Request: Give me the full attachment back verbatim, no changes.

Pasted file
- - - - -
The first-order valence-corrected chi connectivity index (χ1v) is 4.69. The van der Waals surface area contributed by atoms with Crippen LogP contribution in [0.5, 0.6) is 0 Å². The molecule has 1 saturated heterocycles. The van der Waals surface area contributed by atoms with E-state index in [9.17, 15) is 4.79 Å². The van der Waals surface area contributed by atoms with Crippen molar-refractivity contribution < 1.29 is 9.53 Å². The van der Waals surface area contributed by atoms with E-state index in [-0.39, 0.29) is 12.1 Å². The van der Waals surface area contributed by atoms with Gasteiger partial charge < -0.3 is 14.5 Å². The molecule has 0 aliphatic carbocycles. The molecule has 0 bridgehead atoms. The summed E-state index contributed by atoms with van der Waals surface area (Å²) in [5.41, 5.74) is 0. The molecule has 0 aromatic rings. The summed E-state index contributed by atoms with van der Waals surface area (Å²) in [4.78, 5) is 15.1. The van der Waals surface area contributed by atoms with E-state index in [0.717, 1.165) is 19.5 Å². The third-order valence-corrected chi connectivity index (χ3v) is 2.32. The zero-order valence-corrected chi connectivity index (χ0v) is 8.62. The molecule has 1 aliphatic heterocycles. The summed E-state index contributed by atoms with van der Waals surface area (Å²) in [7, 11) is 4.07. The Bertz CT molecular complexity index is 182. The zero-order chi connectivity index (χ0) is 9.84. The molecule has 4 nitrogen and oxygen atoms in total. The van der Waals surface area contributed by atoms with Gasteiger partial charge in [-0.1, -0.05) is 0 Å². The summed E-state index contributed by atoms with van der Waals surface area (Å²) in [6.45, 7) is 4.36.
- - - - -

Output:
The first-order valence-corrected chi connectivity index (χ1v) is 4.69. The van der Waals surface area contributed by atoms with Crippen LogP contribution in [0.5, 0.6) is 0 Å². The molecule has 1 saturated heterocycles. The van der Waals surface area contributed by atoms with E-state index in [9.17, 15) is 4.79 Å². The van der Waals surface area contributed by atoms with Crippen molar-refractivity contribution < 1.29 is 9.53 Å². The van der Waals surface area contributed by atoms with E-state index in [-0.39, 0.29) is 12.1 Å². The van der Waals surface area contributed by atoms with Gasteiger partial charge < -0.3 is 14.5 Å². The molecule has 0 aliphatic carbocycles. The molecule has 0 bridgehead atoms. The summed E-state index contributed by atoms with van der Waals surface area (Å²) in [5.41, 5.74) is 0. The molecule has 0 aromatic rings. The summed E-state index contributed by atoms with van der Waals surface area (Å²) in [4.78, 5) is 15.1. The van der Waals surface area contributed by atoms with E-state index in [0.717, 1.165) is 19.5 Å². The third-order valence-corrected chi connectivity index (χ3v) is 2.32. The zero-order valence-corrected chi connectivity index (χ0v) is 8.62. The molecule has 1 aliphatic heterocycles. The summed E-state index contributed by atoms with van der Waals surface area (Å²) in [7, 11) is 4.07. The Bertz CT molecular complexity index is 182. The zero-order chi connectivity index (χ0) is 9.84. The molecule has 4 nitrogen and oxygen atoms in total. The van der Waals surface area contributed by atoms with Gasteiger partial charge in [-0.1, -0.05) is 0 Å². The summed E-state index contributed by atoms with van der Waals surface area (Å²) in [6.45, 7) is 4.36.